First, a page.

HE has constrained our fellow Citizens, taken Captive on the high Seas, to bear Arms against their Country, to become the Executioners of their Friends and Brethren, or to fall themselves by their Hands.
HE has excited domestic Insurrections amongst us, and has endeavoured to bring on the Inhabitants of our Frontiers, the merciless Indian Savages, whose known Rule of Warfare, is an undistinguished Destruction of all Ages, Sexes and Conditions.
IN every Stage of these Oppressions we have Petitioned for Redress in the most humble Terms: Our repeated Petitions have been answered only by repeated Injury. A Prince, whose Character is thus marked by every Act which may define a Tyrant, is unfit to be the Ruler of a free People.
NOR have we been wanting in Attentions to our British Brethren. We have warned them, from Time to Time, of Attempts by their Legislature to extend an unwarrantable Jurisdiction over us. We have reminded them of the Circumstances of our Emigration and Settlement here. We have appealed to their native Justice and Magnanimity, and we have conjured them by the Ties of our common Kindred to disavow these Usurpations, which would inevitably interrupt our Connexions and Correspondence. They too have been deaf to the Voice of Justice and of Consanguinity. We must, therefore, acquiesce in the Necessity, which denounces our Separation, and hold them, as we hold the Rest of Mankind, Enemies in War, in Peace Friends.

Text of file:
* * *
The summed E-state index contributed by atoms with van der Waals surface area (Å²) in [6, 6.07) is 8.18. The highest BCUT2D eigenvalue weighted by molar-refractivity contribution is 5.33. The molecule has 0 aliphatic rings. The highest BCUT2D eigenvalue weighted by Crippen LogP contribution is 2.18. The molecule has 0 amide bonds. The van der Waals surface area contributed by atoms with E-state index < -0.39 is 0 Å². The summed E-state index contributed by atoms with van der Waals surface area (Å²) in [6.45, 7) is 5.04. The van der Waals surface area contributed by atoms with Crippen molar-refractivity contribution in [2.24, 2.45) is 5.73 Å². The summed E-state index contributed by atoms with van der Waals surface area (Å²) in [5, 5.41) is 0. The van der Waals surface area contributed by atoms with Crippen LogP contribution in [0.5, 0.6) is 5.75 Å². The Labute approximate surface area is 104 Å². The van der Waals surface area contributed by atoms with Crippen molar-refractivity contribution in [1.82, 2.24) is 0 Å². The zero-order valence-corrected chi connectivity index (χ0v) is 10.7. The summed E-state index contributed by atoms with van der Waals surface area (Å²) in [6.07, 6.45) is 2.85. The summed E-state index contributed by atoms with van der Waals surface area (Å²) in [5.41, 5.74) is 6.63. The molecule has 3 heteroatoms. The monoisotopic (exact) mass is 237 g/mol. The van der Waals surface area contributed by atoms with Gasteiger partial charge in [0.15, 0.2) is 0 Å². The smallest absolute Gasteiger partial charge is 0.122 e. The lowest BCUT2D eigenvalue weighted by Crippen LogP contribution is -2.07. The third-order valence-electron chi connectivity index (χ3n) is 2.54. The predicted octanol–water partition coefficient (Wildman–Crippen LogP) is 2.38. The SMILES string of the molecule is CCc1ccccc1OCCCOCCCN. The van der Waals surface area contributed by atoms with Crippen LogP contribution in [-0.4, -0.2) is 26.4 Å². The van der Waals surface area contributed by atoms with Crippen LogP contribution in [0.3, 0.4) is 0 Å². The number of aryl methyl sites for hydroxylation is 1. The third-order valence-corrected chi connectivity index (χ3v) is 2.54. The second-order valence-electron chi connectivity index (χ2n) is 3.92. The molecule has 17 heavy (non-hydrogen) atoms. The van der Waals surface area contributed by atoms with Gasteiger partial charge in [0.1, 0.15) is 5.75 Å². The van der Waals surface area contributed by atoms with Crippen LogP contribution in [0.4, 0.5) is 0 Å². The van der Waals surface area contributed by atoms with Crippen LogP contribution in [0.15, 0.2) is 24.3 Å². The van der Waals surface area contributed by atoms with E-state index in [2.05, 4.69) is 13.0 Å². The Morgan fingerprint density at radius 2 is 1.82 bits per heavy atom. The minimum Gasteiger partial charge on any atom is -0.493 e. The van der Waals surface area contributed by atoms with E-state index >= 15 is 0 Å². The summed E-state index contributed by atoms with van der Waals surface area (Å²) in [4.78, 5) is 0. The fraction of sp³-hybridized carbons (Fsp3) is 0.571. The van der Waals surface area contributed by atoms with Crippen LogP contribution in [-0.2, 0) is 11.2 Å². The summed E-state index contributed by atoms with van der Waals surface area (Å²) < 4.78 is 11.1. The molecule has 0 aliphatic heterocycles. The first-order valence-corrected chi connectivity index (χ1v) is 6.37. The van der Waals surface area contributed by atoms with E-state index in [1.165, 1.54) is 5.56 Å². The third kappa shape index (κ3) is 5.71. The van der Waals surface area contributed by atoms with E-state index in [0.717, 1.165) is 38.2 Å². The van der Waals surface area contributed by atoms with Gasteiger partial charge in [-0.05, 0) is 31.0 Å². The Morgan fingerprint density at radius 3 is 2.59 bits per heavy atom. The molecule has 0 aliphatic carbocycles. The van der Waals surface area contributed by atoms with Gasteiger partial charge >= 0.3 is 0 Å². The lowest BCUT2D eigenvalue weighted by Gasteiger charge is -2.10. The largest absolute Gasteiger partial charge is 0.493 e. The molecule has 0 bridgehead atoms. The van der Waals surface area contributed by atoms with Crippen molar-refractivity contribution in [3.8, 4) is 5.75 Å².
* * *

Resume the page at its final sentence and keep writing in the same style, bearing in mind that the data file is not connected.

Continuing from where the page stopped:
WE, therefore, the Representatives of the UNITED STATES OF AMERICA, in GENERAL CONGRESS, Assembled, appealing to the Supreme Judge of the World for the Rectitude of our Intentions, do, in the Name, and by Authority of the good People of these Colonies, solemnly Publish and Declare, That these United Colonies are, and of Right ought to be,FREE AND INDEPENDENT STATES; that they are absolved from all Allegiance to the British Crown, and that all political Connexion between them and the State of Great-Britain, is, and ought to be, totally dissolved; and that as FREE AND INDEPENDENT STATES, they have full Power to levy War, conclude Peace, contract Alliances, establish Commerce, and to do all other Acts and Things which INDEPENDENT STATES may of Right do. And for the Support of this Declaration, with a firm Reliance on the Protection of DIVINE PROVIDENCE, we mutually pledge to each other our Lives, our Fortunes, and our sacred Honour.
The words of this document are what we celebrate today. As you enjoy your fireworks, hot dogs, hamburgers, watermelon, and family gatherings, please take a minute to remember the 56 men who signed the Declaration of Independence, and the risks they took doing so. If captured they would have been executed, and their property confiscated.
Benjamin Franklin, who was among those 56 men representing the colony of Pennsylvania, remarked sagely, "We must, indeed, all hang together, or most assuredly we shall all hang separately."
Happy Independence Day, everyone.